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Fowler Bell Blog – Worker's Comp

Tipping the TTD Scales Back Into Balance

We finally have a decision in Trane Commercial Systems v. Tipton, the last pivotal TTD case that was pending before our Supreme Court. Fortunately, it is another victory for employers.  (Yes, you read that correctly…a VICTORY for employers!)

Ms. Tipton was testing commercial AC units (her usual job) when she was injured. She was paid TTD and returned to light duty work (building circuit boards). Building circuit boards was much less physically demanding but still permitted her to work within her restrictions (an 8-hr work day). This job was of the same pay grade as her pre-injury assignment, so there were no lost wages. Several months later Tipton was released to her regular job with an 8-hr work day restriction. She put in a bid to continue the circuit board assignment permanently (she claimed she also felt she couldn’t return to her pre-injury duties without significant problems, despite the lack of restrictions). She got the job, and eventually began working overtime again.

After filing her claim, Tipton sought TTD from 3/23/11 (when she started on light duty) through 7/7/11 (when she was released back to her pre-injury job). Because she returned to work at a job that the ALJ felt “customary, non-minimal work”, and she was earning the same hourly pay, the ALJ did not award TTD. The Board affirmed the ALJ, but the Court of Appeals (COA) reversed the Board. They concluded that an injured employee who has not reached MMI but has returned to work should receive TTD benefits “until she returns to the ‘type of work [she] had performed…when injured or to other customary work.’” Since Tipton had not performed the circuit board work before she was injured, the COA did not consider this to be “customary” and she should receive TTD during the time period she was back to work full-time, doing that job, until she reached MMI. Thus, Ms. Tipton, per the COA, should receive TTD (67% of her AWW) while she was working full-time for Trane an earning the same hourly rate (100% of her AWW) for a total of 167% of her AWW. This was the issue on appeal.

The Supreme Court had to determine the meaning of the phrase “return to employment” in the context of our statute’s definition of TTD. The Court pointed out that though the legislature chose to define the term “work”, it did not provide a definition for the term “employment”, which is part of the TTD definition. It went through a very nice analysis of our line of TTD cases, beginning in 2000 (if you’d like, you can read it here). They then outlined the standards the ALJs should apply to determine whether an employee has “return[ed] to employment” so that they are no longer entitled to TTD. “The purpose of awarding income benefits such as TTD is to compensate workers for income that is lost due to their injury….” The standards below assume that the subject employee is not yet at MMI. Here’s the pull quote:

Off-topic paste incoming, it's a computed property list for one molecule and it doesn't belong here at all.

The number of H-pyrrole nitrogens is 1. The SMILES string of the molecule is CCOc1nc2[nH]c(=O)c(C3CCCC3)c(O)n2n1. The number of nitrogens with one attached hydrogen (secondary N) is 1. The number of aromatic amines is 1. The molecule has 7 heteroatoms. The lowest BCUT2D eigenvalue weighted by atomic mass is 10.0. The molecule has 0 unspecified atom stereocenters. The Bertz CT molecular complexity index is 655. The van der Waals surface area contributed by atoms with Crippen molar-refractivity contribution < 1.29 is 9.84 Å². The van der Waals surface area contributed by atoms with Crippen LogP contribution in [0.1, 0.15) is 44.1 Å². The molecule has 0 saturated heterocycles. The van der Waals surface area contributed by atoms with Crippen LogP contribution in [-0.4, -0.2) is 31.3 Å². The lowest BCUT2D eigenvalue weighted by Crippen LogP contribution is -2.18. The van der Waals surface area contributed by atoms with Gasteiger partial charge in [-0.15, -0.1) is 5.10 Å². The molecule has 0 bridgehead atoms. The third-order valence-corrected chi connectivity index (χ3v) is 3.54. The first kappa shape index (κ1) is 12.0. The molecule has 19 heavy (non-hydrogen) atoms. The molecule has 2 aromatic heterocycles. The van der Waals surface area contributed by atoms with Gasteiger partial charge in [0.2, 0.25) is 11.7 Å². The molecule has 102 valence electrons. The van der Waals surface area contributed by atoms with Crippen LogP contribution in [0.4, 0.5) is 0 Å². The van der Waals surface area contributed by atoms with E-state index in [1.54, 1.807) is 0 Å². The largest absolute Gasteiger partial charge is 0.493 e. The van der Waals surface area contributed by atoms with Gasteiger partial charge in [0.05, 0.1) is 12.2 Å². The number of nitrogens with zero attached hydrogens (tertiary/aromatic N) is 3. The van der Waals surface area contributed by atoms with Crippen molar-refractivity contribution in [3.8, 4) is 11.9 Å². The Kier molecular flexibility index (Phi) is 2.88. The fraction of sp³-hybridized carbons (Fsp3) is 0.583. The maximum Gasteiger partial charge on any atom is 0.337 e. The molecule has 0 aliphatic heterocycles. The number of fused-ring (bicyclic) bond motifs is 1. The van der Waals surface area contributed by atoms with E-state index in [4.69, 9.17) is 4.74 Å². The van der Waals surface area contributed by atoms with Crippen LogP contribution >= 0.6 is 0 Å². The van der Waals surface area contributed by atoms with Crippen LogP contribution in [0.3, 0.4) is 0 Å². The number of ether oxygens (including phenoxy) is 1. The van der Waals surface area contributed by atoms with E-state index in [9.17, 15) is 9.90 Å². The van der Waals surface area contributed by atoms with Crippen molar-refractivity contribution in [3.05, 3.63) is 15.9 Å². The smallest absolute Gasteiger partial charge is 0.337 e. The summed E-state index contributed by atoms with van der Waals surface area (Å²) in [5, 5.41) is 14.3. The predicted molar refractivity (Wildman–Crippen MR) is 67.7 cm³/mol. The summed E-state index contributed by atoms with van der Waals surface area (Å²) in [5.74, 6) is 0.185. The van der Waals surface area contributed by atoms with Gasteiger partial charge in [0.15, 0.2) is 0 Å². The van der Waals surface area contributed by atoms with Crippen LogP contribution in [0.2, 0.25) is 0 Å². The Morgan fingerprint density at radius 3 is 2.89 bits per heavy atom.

“As we have previously held, “[i]t would not be reasonable to terminate the benefits of an employee when he is released to perform minimal work but not the type [of work] that is customary or that he was performing at the time of his injury.” Central Kentucky Steel v. Wise, 19 S.W.3d at 659. However, it is also not reasonable, and it does not further the purpose for paying income benefits, to pay TTD benefits to an injured employee who has returned to employment simply because the work differs from what she performed at the time of injury. Therefore, absent extraordinary circumstances, an award of TTD benefits is inappropriate if an injured employee has been released to return to customary employment, i.e. work within her physical restrictions and for which she has the experience, training, and education; and the employee has actually returned to employment. We do not attempt to foresee what extraordinary circumstances might justify an award of TTD benefits to an employee who has returned to employment under those circumstances; however, in making any such award, an ALJ must take into consideration the purpose for paying income benefits and set forth specific evidence-based reasons why an award of TTD benefits in addition to the employee’s wages would forward that purpose.”

Common sense prevails.  This is great news, and should be invaluable in those cases where the employee returned to full duty and wages in a different position ; at times, they still argue that they should receive TTD, thanks to the recent extremely liberal construction of the law. Even with this new clarification, I foresee plaintiffs splitting hairs over whether their clients have the prior “experience, training and education” to perform their new assignment, but the overriding point is that they have actually returned to work and are earning wages. The fact that they may require a few hours’ training on their new job isn’t an “extraordinary circumstance” that would warrant paying them 2/3 of their wages on top of their existing earnings; the Court even made this very point, noting that Ms. Tipton “did not produce any evidence that assembling circuit boards required significant additional training or that it was beyond her intellectual abilities.”  Bear in mind that to award TTD after a return to employment there is now an affirmative burden upon plaintiffs and it will require ALJs to make specific findings of fact.  This should weed out many of the cases where TTD might previously have been argued for and awarded.

While we should never have gotten this far away from the wording of the statute, we are very happy to see that our Supreme Court put a stop to the free form reconstruction of the Act.  Now if we could just get them to confirm that “return to employment” simply means a return to employment. But that’s a battle for another day.